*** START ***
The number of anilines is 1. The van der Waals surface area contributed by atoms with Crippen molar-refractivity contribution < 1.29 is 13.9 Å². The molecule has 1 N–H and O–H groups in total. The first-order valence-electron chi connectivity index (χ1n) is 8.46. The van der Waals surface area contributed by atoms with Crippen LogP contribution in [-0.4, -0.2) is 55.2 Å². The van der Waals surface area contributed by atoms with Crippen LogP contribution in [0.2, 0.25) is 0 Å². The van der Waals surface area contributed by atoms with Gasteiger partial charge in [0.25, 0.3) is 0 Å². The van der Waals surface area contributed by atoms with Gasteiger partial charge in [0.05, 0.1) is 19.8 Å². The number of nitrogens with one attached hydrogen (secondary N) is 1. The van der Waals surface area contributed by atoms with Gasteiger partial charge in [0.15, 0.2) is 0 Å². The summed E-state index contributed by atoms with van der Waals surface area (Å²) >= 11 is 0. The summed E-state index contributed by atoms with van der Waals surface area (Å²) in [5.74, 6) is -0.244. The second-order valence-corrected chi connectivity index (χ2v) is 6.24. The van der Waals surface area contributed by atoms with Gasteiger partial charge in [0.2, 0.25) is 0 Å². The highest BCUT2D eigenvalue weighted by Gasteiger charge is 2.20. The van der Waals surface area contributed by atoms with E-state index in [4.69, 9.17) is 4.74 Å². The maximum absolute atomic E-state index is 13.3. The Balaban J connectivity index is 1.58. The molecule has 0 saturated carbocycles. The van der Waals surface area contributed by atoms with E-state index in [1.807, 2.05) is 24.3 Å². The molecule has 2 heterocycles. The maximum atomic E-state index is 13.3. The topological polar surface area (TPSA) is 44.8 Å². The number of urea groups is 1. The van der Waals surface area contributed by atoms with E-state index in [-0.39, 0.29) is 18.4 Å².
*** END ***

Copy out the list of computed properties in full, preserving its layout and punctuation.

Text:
The number of anilines is 1. The van der Waals surface area contributed by atoms with Crippen molar-refractivity contribution < 1.29 is 13.9 Å². The molecule has 1 N–H and O–H groups in total. The first-order valence-electron chi connectivity index (χ1n) is 8.46. The van der Waals surface area contributed by atoms with Crippen LogP contribution in [-0.4, -0.2) is 55.2 Å². The van der Waals surface area contributed by atoms with Crippen LogP contribution in [0.2, 0.25) is 0 Å². The van der Waals surface area contributed by atoms with Gasteiger partial charge in [0.25, 0.3) is 0 Å². The van der Waals surface area contributed by atoms with Gasteiger partial charge in [0.05, 0.1) is 19.8 Å². The number of nitrogens with one attached hydrogen (secondary N) is 1. The van der Waals surface area contributed by atoms with Gasteiger partial charge in [0.15, 0.2) is 0 Å². The summed E-state index contributed by atoms with van der Waals surface area (Å²) >= 11 is 0. The summed E-state index contributed by atoms with van der Waals surface area (Å²) in [5.74, 6) is -0.244. The second-order valence-corrected chi connectivity index (χ2v) is 6.24. The van der Waals surface area contributed by atoms with Gasteiger partial charge in [0.2, 0.25) is 0 Å². The highest BCUT2D eigenvalue weighted by Gasteiger charge is 2.20. The van der Waals surface area contributed by atoms with E-state index in [4.69, 9.17) is 4.74 Å². The maximum absolute atomic E-state index is 13.3. The Balaban J connectivity index is 1.58. The molecule has 0 saturated carbocycles. The van der Waals surface area contributed by atoms with E-state index in [1.807, 2.05) is 24.3 Å². The molecule has 2 heterocycles. The maximum atomic E-state index is 13.3. The topological polar surface area (TPSA) is 44.8 Å². The number of urea groups is 1. The van der Waals surface area contributed by atoms with E-state index in [-0.39, 0.29) is 18.4 Å².